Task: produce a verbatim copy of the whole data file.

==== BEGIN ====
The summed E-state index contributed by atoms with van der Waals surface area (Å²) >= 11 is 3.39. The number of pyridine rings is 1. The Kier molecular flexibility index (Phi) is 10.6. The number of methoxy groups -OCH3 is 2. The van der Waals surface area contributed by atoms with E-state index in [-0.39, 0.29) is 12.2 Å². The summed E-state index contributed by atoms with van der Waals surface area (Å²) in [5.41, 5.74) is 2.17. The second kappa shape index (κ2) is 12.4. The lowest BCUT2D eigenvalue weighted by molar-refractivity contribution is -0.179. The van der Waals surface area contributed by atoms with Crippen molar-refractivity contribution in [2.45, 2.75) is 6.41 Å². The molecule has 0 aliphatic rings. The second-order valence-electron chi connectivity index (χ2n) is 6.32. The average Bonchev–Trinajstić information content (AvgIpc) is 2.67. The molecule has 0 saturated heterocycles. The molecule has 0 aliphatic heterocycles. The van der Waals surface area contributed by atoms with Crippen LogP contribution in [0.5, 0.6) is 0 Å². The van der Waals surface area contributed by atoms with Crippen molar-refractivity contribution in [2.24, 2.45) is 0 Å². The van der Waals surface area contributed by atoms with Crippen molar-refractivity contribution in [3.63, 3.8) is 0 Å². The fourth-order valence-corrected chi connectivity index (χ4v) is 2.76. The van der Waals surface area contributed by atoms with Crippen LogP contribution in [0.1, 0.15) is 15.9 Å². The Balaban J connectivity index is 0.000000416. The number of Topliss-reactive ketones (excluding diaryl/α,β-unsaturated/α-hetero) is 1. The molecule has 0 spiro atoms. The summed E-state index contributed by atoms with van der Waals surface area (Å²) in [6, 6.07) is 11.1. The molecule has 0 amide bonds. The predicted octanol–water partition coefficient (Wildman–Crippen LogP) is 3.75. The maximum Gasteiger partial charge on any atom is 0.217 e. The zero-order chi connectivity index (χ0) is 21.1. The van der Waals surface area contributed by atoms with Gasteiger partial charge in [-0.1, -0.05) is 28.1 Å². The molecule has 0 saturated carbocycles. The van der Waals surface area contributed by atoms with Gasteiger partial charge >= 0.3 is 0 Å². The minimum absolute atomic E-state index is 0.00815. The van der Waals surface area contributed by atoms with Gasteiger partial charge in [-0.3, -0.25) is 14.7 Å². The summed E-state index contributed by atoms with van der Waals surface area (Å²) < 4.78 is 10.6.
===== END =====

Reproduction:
The summed E-state index contributed by atoms with van der Waals surface area (Å²) >= 11 is 3.39. The number of pyridine rings is 1. The Kier molecular flexibility index (Phi) is 10.6. The number of methoxy groups -OCH3 is 2. The van der Waals surface area contributed by atoms with E-state index in [-0.39, 0.29) is 12.2 Å². The summed E-state index contributed by atoms with van der Waals surface area (Å²) in [5.41, 5.74) is 2.17. The second kappa shape index (κ2) is 12.4. The lowest BCUT2D eigenvalue weighted by molar-refractivity contribution is -0.179. The van der Waals surface area contributed by atoms with Crippen molar-refractivity contribution in [2.45, 2.75) is 6.41 Å². The molecule has 0 aliphatic rings. The second-order valence-electron chi connectivity index (χ2n) is 6.32. The average Bonchev–Trinajstić information content (AvgIpc) is 2.67. The molecule has 0 saturated heterocycles. The molecule has 0 aliphatic heterocycles. The van der Waals surface area contributed by atoms with Crippen LogP contribution in [0.5, 0.6) is 0 Å². The van der Waals surface area contributed by atoms with Crippen molar-refractivity contribution in [2.24, 2.45) is 0 Å². The van der Waals surface area contributed by atoms with Crippen molar-refractivity contribution in [3.63, 3.8) is 0 Å². The fourth-order valence-corrected chi connectivity index (χ4v) is 2.76. The van der Waals surface area contributed by atoms with Crippen LogP contribution in [0.1, 0.15) is 15.9 Å². The Balaban J connectivity index is 0.000000416. The number of Topliss-reactive ketones (excluding diaryl/α,β-unsaturated/α-hetero) is 1. The molecule has 0 spiro atoms. The summed E-state index contributed by atoms with van der Waals surface area (Å²) in [6, 6.07) is 11.1. The molecule has 0 amide bonds. The predicted octanol–water partition coefficient (Wildman–Crippen LogP) is 3.75. The maximum Gasteiger partial charge on any atom is 0.217 e. The zero-order chi connectivity index (χ0) is 21.1. The van der Waals surface area contributed by atoms with Gasteiger partial charge in [-0.1, -0.05) is 28.1 Å². The molecule has 0 saturated carbocycles. The van der Waals surface area contributed by atoms with Gasteiger partial charge >= 0.3 is 0 Å². The minimum absolute atomic E-state index is 0.00815. The van der Waals surface area contributed by atoms with Gasteiger partial charge in [-0.3, -0.25) is 14.7 Å². The summed E-state index contributed by atoms with van der Waals surface area (Å²) < 4.78 is 10.6.